The Illinois Degree Day calculator has been available to Illinois producers since 2004. Hosted by the Illinois Climate Network (ICN), this pest management tool was developed to help aid producers in monitoring insect development throughout the growing season and aid in pest management decisions.
The calculator uses weather data from 19 network stations across Illinois to provide degree day accumulations and forecasts for 30 agricultural and invasive pests based on long-term averages. While this has been a great resource for many years, technology has changed, along with how information is disseminated.
Our main goal is to provide a calculator for priority pests for Illinois growers and deliver that information in way that is most useful and effective for them. In order to do that, we need your help. During February and March, we are collecting feedback from a short survey at https://go.illinois.edu/PDDSurvey. The information we collect will be used to design new tools to better communicate with growers.
The current plan is to have the new tools available by the end of 2020. During this time, the pest degree day calculator will remain available at the WARM website (https://www.isws.illinois.edu/warm/).
We are happy to announce that the 6th annual Illinois Invasive Species Symposium will be held on May 23 at the Champaign County Extension Auditorium in Champaign, IL. Mark that date in your calendars because this event will provide an opportunity to learn about projects and programs underway to address all taxa of invasive species that are impacting Illinois’ natural lands and native species.
Registration will open for the symposium in late April.
We are now accepting abstract submissions for presentations.
Presentations should be on invasive species projects, research, or programs in Illinois. We are accepting submissions of presentations on all taxa of invasive species. Presentations will be 20-30 minutes in length.
Please email abstract submissions to email@example.com by April 12, 2019. Authors will be notified by April 29.
2. Authors: Include author names and contact information. If there are multiple authors, please place an asterisk (*) after the name of the presenter(s)
3. Body of abstract: Body of abstract should be a single paragraph and provide a brief description of the presentation
Lots of questions about the “brown moths” that have been very active around sunset across several central Illinois towns this week. These are armyworm moths. Armyworm moths migrate from the south each spring. They mate and lay eggs in grass and weedy areas. Primarily agricultural pests, their offspring feed in corn, wheat, and other plants. The larvae progress through several larval stages before pupating and emerging (what everyone is seeing now). We generally have 2-3 generations of this insect pest in Illinois. They primarily feed on grasses, but you might see them on a few vegetables. Adults feed on nectar of various flowers.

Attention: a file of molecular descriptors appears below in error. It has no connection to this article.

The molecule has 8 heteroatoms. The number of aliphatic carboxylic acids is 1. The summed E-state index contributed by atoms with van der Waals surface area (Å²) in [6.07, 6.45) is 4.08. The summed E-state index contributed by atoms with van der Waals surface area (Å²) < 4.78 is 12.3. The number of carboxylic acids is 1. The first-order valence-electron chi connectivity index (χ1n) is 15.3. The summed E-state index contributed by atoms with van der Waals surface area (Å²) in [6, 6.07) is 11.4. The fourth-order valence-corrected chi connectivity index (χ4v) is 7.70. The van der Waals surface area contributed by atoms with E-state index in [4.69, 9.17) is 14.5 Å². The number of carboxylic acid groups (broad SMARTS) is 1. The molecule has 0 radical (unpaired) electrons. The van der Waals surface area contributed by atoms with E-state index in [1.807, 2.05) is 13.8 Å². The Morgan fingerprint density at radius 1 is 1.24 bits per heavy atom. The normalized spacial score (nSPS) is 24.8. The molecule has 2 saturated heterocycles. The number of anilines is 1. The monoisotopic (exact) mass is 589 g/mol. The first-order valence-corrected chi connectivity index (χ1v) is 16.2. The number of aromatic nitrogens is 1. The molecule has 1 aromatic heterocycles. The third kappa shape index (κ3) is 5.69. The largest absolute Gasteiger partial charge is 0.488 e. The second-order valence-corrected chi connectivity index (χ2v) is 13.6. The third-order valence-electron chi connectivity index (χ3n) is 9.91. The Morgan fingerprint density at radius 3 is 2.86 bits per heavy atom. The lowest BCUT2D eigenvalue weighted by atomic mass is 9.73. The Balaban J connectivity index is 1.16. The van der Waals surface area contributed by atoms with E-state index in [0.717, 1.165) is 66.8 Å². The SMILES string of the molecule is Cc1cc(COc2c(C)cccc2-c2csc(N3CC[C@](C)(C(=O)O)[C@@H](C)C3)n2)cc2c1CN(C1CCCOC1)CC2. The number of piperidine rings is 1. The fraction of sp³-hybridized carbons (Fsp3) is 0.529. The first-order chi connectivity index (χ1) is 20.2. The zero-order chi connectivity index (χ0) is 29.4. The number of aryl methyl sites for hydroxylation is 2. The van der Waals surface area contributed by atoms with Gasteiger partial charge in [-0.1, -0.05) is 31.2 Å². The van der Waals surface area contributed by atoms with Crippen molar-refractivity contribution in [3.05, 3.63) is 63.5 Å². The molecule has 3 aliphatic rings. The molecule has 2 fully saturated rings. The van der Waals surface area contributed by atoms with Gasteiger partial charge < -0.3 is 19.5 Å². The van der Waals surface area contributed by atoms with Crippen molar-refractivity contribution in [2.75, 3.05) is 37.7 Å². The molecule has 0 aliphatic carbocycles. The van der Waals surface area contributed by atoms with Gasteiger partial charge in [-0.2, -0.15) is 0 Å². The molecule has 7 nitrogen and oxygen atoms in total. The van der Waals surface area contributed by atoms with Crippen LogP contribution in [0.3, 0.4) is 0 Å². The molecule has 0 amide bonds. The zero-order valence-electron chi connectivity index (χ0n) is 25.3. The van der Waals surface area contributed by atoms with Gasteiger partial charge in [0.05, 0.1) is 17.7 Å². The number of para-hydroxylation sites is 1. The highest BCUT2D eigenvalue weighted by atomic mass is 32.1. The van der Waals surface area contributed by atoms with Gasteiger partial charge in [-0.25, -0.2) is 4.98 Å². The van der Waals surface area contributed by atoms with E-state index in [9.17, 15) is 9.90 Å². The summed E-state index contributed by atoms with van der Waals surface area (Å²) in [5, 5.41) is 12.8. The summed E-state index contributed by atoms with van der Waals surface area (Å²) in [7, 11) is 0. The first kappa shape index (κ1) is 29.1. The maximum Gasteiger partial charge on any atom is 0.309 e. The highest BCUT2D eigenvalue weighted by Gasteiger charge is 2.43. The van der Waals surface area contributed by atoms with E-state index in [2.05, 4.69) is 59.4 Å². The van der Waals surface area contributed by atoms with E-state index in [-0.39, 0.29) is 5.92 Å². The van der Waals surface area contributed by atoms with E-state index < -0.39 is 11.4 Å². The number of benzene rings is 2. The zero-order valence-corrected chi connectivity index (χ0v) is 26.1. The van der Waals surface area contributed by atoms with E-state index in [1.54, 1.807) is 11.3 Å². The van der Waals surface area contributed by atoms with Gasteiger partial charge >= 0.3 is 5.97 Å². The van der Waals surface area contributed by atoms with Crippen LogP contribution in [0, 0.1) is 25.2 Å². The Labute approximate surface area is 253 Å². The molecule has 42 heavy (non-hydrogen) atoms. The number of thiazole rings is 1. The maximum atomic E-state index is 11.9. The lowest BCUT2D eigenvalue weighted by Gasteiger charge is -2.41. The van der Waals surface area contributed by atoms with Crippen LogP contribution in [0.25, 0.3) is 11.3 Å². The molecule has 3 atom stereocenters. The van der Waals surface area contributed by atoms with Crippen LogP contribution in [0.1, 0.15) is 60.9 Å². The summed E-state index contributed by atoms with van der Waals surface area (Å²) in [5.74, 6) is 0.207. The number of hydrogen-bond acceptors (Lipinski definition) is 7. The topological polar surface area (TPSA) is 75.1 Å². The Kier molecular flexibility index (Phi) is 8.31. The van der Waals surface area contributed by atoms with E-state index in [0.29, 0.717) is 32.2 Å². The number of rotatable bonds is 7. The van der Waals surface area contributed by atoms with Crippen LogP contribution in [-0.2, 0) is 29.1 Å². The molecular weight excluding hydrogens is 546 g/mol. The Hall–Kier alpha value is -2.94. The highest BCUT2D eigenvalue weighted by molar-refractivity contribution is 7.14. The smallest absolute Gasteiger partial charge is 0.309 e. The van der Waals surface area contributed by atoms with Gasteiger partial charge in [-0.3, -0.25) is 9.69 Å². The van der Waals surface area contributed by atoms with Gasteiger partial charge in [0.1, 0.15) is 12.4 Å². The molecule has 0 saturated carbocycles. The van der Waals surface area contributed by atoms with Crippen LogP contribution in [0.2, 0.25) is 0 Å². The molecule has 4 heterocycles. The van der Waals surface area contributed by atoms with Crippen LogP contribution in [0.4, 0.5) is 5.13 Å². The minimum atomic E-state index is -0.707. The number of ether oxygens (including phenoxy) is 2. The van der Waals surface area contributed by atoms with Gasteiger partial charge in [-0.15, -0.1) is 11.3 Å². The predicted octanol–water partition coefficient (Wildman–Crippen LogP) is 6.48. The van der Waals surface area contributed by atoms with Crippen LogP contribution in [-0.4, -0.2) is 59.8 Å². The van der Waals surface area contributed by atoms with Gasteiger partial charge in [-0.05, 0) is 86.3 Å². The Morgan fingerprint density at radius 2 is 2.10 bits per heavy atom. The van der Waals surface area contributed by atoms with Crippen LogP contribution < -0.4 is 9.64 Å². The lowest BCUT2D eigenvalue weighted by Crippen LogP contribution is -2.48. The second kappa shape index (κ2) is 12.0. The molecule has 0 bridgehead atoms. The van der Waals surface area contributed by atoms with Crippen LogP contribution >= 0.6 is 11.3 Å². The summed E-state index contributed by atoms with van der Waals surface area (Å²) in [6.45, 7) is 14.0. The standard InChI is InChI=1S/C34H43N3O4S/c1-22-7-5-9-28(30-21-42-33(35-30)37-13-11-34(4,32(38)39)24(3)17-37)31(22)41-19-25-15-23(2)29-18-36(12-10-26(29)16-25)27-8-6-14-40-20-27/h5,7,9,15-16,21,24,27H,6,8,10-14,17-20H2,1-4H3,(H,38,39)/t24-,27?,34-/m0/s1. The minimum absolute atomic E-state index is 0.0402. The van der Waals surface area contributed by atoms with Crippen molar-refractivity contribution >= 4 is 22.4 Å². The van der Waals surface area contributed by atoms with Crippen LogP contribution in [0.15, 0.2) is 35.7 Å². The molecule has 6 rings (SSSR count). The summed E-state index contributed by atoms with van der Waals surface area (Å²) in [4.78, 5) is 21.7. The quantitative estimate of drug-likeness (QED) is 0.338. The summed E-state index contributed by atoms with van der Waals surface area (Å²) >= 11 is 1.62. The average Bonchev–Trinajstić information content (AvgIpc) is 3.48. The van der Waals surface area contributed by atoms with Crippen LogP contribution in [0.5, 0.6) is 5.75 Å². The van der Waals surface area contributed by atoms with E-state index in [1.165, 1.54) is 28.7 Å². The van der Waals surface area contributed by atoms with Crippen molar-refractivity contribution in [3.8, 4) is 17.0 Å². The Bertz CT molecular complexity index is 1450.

Several reports have come in detailing severe defoliation of viburnum. Upon closer inspections, homeowners found the culprit to be small larvae on the undersides of the leaves.
The viburnum leaf beetle, a native to Europe, was brought to North America on infected viburnums. While it is established in several northeastern states, we’ve only confirmed this pest in a handful of counties in northeast Illinois. If your viburnum plants are showing signs of defoliation, please keep your eyes open for larvae now or Viburnum Leaf Beetle adults during the summer.
Viburnum leaf beetles overwinter as eggs on twigs of the host plant. In May, larvae hatch from the overwintered eggs and begin feeding on host plants. The larvae are greenish-yellow and develop dark spots as they age. They are usually found feeding in groups. Between early and mid-June, larvae drop to the ground and pupate. They remain in the ground for about 10 days. Adult emergence generally occurs from mid- to late July. The adult beetle is small, ¼ to 3/8 of an inch long and is a golden brown color with sheen when in sunlight. Adults will remain active until the first frost. Development from egg to adult takes eight to ten weeks. In late summer and fall, females will begin laying eggs. They chew holes in the bark of twigs to deposit eggs and then cover them with excrement and fragments of chewed bark. A female can lay up to 500 eggs.
Feeding is limited to species of viburnum. The viburnum leaf beetles have a preference for viburnums with little hair (pubescence) on the foliage, including the European cranberrybush viburnum, arrowwood viburnum, and American cranberrybush viburnum. They also feed on wayfaringtree viburnum, Rafinisque viburnum, mapleleaf viburnum, nannyberry viburnum, and Sargent viburnum. There are several resistant varieties, including Koreanspice viburnum, Burkwood viburnum, doublefile viburnum, Judd viburnum, lanatanaphyllum viburnum, and leatherleaf viburnum.
|Table 1. Preliminary list of viburnum that are relatively susceptible or relatively resistant to viburnum leaf beetles (compiled by Dr. Paul Watson, Cornell University).|
Highly susceptible species are the first to be attacked, and are generally destroyed in the first 2-3 years following infestation.
Susceptible species are eventually destroyed, but usually are not heavily fed upon until the most susceptible species are eliminated.
Moderately susceptible species show varying degrees of susceptibility, but usually are not destroyed by the beetle.